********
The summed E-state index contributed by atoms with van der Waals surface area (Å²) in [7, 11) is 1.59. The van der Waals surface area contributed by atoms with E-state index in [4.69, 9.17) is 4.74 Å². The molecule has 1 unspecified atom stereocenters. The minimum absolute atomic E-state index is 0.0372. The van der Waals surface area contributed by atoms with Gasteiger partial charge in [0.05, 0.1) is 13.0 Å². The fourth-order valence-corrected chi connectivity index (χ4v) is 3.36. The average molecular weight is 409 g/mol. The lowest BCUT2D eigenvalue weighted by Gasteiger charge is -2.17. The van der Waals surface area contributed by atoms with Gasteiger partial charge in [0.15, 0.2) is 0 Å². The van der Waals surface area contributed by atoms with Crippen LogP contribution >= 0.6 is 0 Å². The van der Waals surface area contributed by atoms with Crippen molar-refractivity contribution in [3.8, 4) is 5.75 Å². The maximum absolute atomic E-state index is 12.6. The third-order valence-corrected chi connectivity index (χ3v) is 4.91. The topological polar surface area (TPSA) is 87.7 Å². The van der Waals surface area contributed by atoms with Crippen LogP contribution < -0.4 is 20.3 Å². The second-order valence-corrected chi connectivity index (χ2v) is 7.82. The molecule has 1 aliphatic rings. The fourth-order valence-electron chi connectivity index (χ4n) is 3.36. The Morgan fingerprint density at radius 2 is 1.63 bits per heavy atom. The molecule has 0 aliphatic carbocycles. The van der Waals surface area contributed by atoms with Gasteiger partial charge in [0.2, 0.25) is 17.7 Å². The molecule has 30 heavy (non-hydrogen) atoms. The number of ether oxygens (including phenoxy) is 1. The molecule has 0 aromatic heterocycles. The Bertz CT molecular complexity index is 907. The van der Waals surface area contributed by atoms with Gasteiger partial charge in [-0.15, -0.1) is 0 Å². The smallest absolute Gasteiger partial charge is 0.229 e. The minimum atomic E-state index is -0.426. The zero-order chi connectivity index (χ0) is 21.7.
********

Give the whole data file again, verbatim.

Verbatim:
The summed E-state index contributed by atoms with van der Waals surface area (Å²) in [7, 11) is 1.59. The van der Waals surface area contributed by atoms with E-state index in [4.69, 9.17) is 4.74 Å². The molecule has 1 unspecified atom stereocenters. The minimum absolute atomic E-state index is 0.0372. The van der Waals surface area contributed by atoms with Gasteiger partial charge in [0.05, 0.1) is 13.0 Å². The fourth-order valence-corrected chi connectivity index (χ4v) is 3.36. The average molecular weight is 409 g/mol. The lowest BCUT2D eigenvalue weighted by Gasteiger charge is -2.17. The van der Waals surface area contributed by atoms with Gasteiger partial charge in [0.15, 0.2) is 0 Å². The van der Waals surface area contributed by atoms with Crippen LogP contribution >= 0.6 is 0 Å². The van der Waals surface area contributed by atoms with Crippen molar-refractivity contribution in [3.8, 4) is 5.75 Å². The maximum absolute atomic E-state index is 12.6. The third-order valence-corrected chi connectivity index (χ3v) is 4.91. The topological polar surface area (TPSA) is 87.7 Å². The van der Waals surface area contributed by atoms with Crippen LogP contribution < -0.4 is 20.3 Å². The second-order valence-corrected chi connectivity index (χ2v) is 7.82. The molecule has 1 aliphatic rings. The fourth-order valence-electron chi connectivity index (χ4n) is 3.36. The Morgan fingerprint density at radius 2 is 1.63 bits per heavy atom. The molecule has 0 aliphatic carbocycles. The van der Waals surface area contributed by atoms with Gasteiger partial charge in [0.2, 0.25) is 17.7 Å². The molecule has 30 heavy (non-hydrogen) atoms. The number of ether oxygens (including phenoxy) is 1. The molecule has 0 aromatic heterocycles. The Bertz CT molecular complexity index is 907. The van der Waals surface area contributed by atoms with Gasteiger partial charge in [-0.15, -0.1) is 0 Å². The smallest absolute Gasteiger partial charge is 0.229 e. The minimum atomic E-state index is -0.426. The zero-order chi connectivity index (χ0) is 21.7.